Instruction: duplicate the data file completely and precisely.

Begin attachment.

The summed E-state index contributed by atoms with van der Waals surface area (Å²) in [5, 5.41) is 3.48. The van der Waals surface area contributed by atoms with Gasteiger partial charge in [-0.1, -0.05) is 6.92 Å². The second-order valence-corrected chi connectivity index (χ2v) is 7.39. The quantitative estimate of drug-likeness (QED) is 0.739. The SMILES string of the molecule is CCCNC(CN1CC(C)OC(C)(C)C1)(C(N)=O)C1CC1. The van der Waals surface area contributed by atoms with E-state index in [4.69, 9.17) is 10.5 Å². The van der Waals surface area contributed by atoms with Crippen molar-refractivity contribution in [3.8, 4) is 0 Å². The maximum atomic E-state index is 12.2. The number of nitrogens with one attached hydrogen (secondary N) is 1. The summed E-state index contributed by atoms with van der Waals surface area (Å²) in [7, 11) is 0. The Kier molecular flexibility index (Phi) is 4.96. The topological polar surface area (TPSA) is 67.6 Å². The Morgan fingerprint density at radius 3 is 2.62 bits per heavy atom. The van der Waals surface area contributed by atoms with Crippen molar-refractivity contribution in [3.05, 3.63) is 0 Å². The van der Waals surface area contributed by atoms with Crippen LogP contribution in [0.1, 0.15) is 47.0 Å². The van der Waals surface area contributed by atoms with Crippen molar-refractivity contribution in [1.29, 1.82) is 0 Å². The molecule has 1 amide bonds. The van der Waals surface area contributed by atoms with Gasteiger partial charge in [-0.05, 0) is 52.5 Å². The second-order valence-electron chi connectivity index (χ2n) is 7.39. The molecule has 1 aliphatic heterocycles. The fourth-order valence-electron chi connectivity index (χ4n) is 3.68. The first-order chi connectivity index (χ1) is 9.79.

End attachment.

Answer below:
The summed E-state index contributed by atoms with van der Waals surface area (Å²) in [5, 5.41) is 3.48. The van der Waals surface area contributed by atoms with Gasteiger partial charge in [-0.1, -0.05) is 6.92 Å². The second-order valence-corrected chi connectivity index (χ2v) is 7.39. The quantitative estimate of drug-likeness (QED) is 0.739. The SMILES string of the molecule is CCCNC(CN1CC(C)OC(C)(C)C1)(C(N)=O)C1CC1. The van der Waals surface area contributed by atoms with E-state index in [4.69, 9.17) is 10.5 Å². The van der Waals surface area contributed by atoms with Crippen molar-refractivity contribution in [3.8, 4) is 0 Å². The maximum atomic E-state index is 12.2. The number of nitrogens with one attached hydrogen (secondary N) is 1. The summed E-state index contributed by atoms with van der Waals surface area (Å²) in [7, 11) is 0. The Kier molecular flexibility index (Phi) is 4.96. The topological polar surface area (TPSA) is 67.6 Å². The Morgan fingerprint density at radius 3 is 2.62 bits per heavy atom. The van der Waals surface area contributed by atoms with Crippen molar-refractivity contribution in [3.05, 3.63) is 0 Å². The van der Waals surface area contributed by atoms with Crippen LogP contribution in [0.1, 0.15) is 47.0 Å². The van der Waals surface area contributed by atoms with Crippen molar-refractivity contribution in [1.29, 1.82) is 0 Å². The molecule has 1 amide bonds. The van der Waals surface area contributed by atoms with Gasteiger partial charge in [-0.05, 0) is 52.5 Å². The second-order valence-electron chi connectivity index (χ2n) is 7.39. The molecule has 1 aliphatic heterocycles. The fourth-order valence-electron chi connectivity index (χ4n) is 3.68. The first-order chi connectivity index (χ1) is 9.79.